Tilman Hausherr 3/22/99Translation #1:(Articles by Anna Bodin, Copyright by DN.)<abstract>Scientology churchThe church of Scientology is often accused of brainwashing itsmembers. Weine Pettersson is one of those who brought them tocourt. But the scientologists rather settled outside the court andoffered Weine Pettersson 50.000 SEK in exchange for his silence.<Article>Scientologists bought Weines silenceThe stillness in the room where we sit. The cat that sleeps with itsback toward the radiator. The other cat on the stool, eyes half closedand the tail hanging over the edge like the weight for an oldfashioned clock. The timeless ticking of time. And then this shockingstory: Weine Petterssons tale of how he after years of ineffectivecourses for hundreds of thousands of kronor decided to sue the churchof scientology.The calls from the Office of Special Affairs. The hints andimplications of threats. The mechanisms behind the sects power of themind. The relief at being free at last.The first time Weine heard about the founder of Scientology,L. Rin. Hubbard, was at the Narconon treatment center inHuddinge. He'd been sent there by a social worker to be treated of hisaddiction, from a juvenile use of marihuana that had turned into ahidden use of amphetamine.- It worked well for me, he says. I'd probably been cured at another clinic as well, I'd reached a point where I'd had enough, quitting the habit was fast, and I felt loyal to Narconon. I felt I owed them for getting off the drugs.Gratitude and curiosity made Weine to continue with Hubbards courseswithing the church of scientology. At 23 years of age he met a manbeing employed by the hour by the church, a so called "auditor",spirtiual councellor, and struck a deal on private guidance.In a basement room the treatment continued. Weine held a can in eachhand. Through those the auditor sent a weak current through hisbody. On the contraption there was a movable needle. The auditorcalled the instrument an "e-meter". Weine likens it to a lie detectorthat measures tensions in the individual. The auditor went throughfixed checklists. When an item on the list gave a reading on themeter, there were new followup questions.- You go back to stressful items and work them over until the interest and the tension go away, Weine say. According to him the method is to crate mental sensations. It feels as if something is released. But Weine only got worse. In spite of that he continued the treatment for seven years. In total he paid the auditor some 130.000 kronor. The first 50.000 he borrowed. The remaining 80.000 was from a life insurance he collected when his father died.- Finally I had to realize that the auditor was screwing me. It was like a hammer blow at a glass heart. I felt sick and went to the church of scientology to tell what had happened. The church held several interviews with Weine and recommended him to buy more courses directly from them. For 85.000 kronor more his and the auditors mistake could be corrected. The sum was not exceptional. Weine recalls how scientology salespeople duped people to buy courses for several hundret thousand kronor. They got provision and even followed the buyers in to the bank to borrow the money.Today Weine wiews the situation in a clear light, the auditor connedhim out of 130.000 kronor and it certainly could not be cured withtherapy. Back then his loyalty was stronger than his doubt, and hepaid the requested sum.-The teachings of the church of scientology is totally overwhelming,he tells. It's an indoctrination encompassing everything. Theteachings ar so covering that when you turn around to find a door toback out of, it is very difficult. They have created a mental wallaround you. The reason it's so hard to see through scientology is thatit's built it on eternal thruths, Weine thinks.- The teaching gives you something that's true, that's always been true for as long as there have been people. Hubbard collected these thruths in an incredibly intelligent manner and used them to get power and money by selling them. Weines 85.000 kronor course lasted less than a year. The the church of scientology wanted more money. Then the faith died. At the end of 1995 Weine broke off from the church. He'd seen the posters of people pictured as the enemies of the church, people opposing the goals of the sect. Now he was one of them.- It's an incredible mental pressure the apply to the individual to prevent them from coming out and critizise, debate or question. One could call it brainwashing. More than anything else Weine is upset by the fact that the church of scientology as he sees it is completely undemocratic, while at the same time using the laws and rules of democracy. Without the laws on freedom of religion and the ability to copyright their written material the sect would be unable to make the billions they do today.- It's not whether their courses work or not. The interesting thing is what they are doing with their movement. When Weine started protesting his case eneded up in the church's office for special affairs. Different people called and spoke of the problems a relative still in the church would get. According to Weine it was never about physical violence or spoken threats, but the church created a scary sense of danger as he saw it.In spute of the fear he felt Weine sued the church of scientology andat the end of last year he was offered a settlement that heaccepted. In the deal was written that none of the parties could sayanything about the deal to outsiders or to media.The church of scientology however made the mistake to send the deal tothe district court in Stockholm. In doing so, it became "offentlighandling" and anyone can ask for it to read how the church tried tobuy Weines silence for 50.000 kronor.The story ends. Stillness again spreads in the room. Weines partnerlifts their seven day old daughter and the third cat jumps ut to thewarmth of the pram. This week Weine stays at home with hisfamily. Next monday he'll be back at work again.<2nd article>(By Anna Bodin)"Deals often unethical"Easier to sue the church of scientology than other sects, attorneysays.If you have paid a large amount of money to a sect, your chanses ofgetting them back are slim. Since a religious organisation seldom is alegal entity the former member have to prove who in the sect that gottheir money, something that is usually next to impossible.- The church of scientolgy is an exception, states lawyer Leif Erickson who helped Weine Petterson. They can be sued. Since they are registered as a commercial enterprise you do not need to prove where in the organisation the money is. For commerical enterprises the laws for contractual agreement applies.The lawyer can state that the church of scientology have used thedistress, thoughtlessness (wantonness?) or ignorance of the clientwhen they sold their sourses and purposefully put the members in astate where they could be taken advantage of.- This has been tried in Norway, and they have a couple of judgements stating that the methods used by the church of scientology is so unethical that any contracts resulting should be nullified.When it comes to contractual law there is a common nordic legislatureand this means that the outcome in a swedish court probably would bethe same. As far as Leif Ericksson knows the swedish suits against thesect have seen a judgement.- The suits that have been to court have been settled. The church is afraid of getting a swedish prejudicate. The day we get one the gates open for anyone asking for their money back.<Article 3>(By Anna Bodin)"We gave help to Weine"Exmembers are instigated against us, states reverend of the church ofscientology.Tarja Vulto, reverend and informationofficer at the church ofscientology office of special affairs reject the criticism. Thedisagreements with the church have been the fault of theanticultmovement that twist and distort facts and instigate exmembers.- Weine Pettersson got rid of his drug problem and got help with his life, she say. He could start working and have a family. Then from nowhere and several years he asks for his money back, why? There's no reason except that he's been in touch with a group such as FRI (Swedish CAN equivalent)Why do you pay back 50.000 kronor if you haven't done anything wrong?- We got so much shit for things like this that I don't feel gettinginto particulars. If he feels he didn't get anything in return it'sbetter he gets his money back and we're rid of it.How do you handle it when someone wants to leave?- We try to understand what's happened. It's in our interest to seeto it that people in the church are well and if there's a problem it'shandled. There's special terminals (people with a given task) forpeople that are unwell oc that have criticism or no longer wants to bemembers.Have there been harassment and threats?- I know that there's people who were members in the early 80's thathave said there was, and maybe it was but I've been working for thechurch for twenty years and don't know about it. You can't be ascientologist if you're forced to. It's againts our principles.--Tilman Hausherr [KoX, SP4]til...@berlin.snafu.de http://www.snafu.de/~tilman/#cos Resistance is futile. You will be enturbulated. Xenu always prevails.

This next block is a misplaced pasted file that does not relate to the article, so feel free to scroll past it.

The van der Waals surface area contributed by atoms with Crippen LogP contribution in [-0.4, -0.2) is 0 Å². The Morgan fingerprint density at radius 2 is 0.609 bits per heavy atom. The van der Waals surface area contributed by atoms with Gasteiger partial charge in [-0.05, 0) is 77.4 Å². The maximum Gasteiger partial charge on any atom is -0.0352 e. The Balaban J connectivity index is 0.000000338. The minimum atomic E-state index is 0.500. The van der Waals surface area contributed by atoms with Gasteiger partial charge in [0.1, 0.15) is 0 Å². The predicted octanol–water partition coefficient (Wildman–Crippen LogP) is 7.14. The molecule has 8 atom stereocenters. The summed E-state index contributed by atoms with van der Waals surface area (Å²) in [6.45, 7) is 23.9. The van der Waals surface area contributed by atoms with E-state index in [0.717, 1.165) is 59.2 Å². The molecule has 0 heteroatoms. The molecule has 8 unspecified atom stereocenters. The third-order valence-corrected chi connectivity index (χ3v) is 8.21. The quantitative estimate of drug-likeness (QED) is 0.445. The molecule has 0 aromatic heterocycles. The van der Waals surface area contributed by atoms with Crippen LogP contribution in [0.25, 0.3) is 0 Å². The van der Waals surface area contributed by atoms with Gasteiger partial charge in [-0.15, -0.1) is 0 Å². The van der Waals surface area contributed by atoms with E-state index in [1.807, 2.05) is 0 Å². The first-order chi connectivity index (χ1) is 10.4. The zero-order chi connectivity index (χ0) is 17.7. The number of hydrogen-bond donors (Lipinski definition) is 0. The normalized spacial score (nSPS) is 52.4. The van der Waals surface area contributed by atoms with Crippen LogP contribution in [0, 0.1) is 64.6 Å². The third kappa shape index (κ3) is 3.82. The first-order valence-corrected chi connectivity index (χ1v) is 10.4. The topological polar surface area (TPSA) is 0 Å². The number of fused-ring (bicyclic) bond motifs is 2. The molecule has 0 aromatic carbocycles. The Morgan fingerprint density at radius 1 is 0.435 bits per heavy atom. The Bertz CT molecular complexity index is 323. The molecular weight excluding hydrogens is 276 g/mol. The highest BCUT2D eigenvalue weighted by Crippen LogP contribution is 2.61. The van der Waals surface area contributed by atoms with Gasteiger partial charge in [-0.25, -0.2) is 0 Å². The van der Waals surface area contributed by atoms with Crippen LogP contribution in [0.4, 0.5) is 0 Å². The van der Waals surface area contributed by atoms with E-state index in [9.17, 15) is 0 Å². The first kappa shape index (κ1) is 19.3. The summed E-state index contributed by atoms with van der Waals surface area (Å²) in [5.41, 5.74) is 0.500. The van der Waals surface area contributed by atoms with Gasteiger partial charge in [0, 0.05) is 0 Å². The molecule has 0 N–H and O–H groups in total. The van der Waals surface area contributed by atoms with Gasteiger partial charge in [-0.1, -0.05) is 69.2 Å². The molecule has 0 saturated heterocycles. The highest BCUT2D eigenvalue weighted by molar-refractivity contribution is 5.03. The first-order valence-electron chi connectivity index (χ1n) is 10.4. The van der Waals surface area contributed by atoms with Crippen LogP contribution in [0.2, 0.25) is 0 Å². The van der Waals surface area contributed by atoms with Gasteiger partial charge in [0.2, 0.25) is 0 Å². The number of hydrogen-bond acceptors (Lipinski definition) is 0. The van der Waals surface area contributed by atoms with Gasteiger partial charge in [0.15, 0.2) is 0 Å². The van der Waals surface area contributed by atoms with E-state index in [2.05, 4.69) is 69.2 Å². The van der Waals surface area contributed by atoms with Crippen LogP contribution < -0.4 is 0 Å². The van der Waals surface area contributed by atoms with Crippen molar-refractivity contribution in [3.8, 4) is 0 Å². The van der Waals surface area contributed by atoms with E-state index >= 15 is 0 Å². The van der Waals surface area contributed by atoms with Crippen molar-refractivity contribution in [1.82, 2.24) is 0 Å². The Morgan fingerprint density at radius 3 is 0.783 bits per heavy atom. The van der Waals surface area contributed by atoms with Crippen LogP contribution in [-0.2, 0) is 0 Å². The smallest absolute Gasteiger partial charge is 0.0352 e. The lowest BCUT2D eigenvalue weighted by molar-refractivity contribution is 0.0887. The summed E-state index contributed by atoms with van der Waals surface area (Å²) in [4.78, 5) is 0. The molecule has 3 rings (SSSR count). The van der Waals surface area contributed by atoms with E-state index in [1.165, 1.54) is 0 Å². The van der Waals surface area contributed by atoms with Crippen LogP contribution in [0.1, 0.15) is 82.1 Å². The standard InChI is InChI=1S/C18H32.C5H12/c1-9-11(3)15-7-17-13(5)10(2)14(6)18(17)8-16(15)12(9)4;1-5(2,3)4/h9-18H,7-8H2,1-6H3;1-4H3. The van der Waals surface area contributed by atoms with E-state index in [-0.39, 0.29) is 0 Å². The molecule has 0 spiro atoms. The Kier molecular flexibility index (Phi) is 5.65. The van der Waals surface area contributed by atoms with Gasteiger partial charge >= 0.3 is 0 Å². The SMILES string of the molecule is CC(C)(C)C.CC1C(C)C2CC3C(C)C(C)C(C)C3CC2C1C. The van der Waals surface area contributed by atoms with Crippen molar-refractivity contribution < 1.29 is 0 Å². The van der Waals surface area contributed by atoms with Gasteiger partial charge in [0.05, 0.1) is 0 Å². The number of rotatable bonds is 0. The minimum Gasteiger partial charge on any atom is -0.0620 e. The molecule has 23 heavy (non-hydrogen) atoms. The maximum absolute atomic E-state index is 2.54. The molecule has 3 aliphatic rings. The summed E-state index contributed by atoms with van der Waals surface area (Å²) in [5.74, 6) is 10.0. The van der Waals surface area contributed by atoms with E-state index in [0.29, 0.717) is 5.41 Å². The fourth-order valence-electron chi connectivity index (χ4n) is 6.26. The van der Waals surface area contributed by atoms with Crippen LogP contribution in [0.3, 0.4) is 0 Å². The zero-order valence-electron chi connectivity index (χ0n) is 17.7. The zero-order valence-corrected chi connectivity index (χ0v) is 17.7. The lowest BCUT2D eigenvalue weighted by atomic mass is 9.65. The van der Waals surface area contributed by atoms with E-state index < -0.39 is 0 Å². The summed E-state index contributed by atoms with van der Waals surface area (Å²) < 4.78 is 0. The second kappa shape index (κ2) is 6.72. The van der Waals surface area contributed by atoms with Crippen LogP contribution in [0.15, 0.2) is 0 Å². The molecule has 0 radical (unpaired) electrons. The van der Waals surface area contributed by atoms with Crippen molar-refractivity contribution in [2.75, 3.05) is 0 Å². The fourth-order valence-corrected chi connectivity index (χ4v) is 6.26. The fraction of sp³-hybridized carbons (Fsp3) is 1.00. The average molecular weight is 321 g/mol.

Residents v. Narconon (May 31, 1994) Narconon bought Lochemse nursing home 'Deborah' and wanted to establish a clinic. Local residents [whose names are omitted here upon request] oppose it, including under appeal to the zoning. Narconon demanded to be allowed to use the property. Narconon lost. Summary proceedings, May 31, 1994, Zutphen. http://translate.google.com/translate?hl=en&sl=nl&u=http://kspaink.home.xs4all.nl/cos/idx_zaken.html&prev=search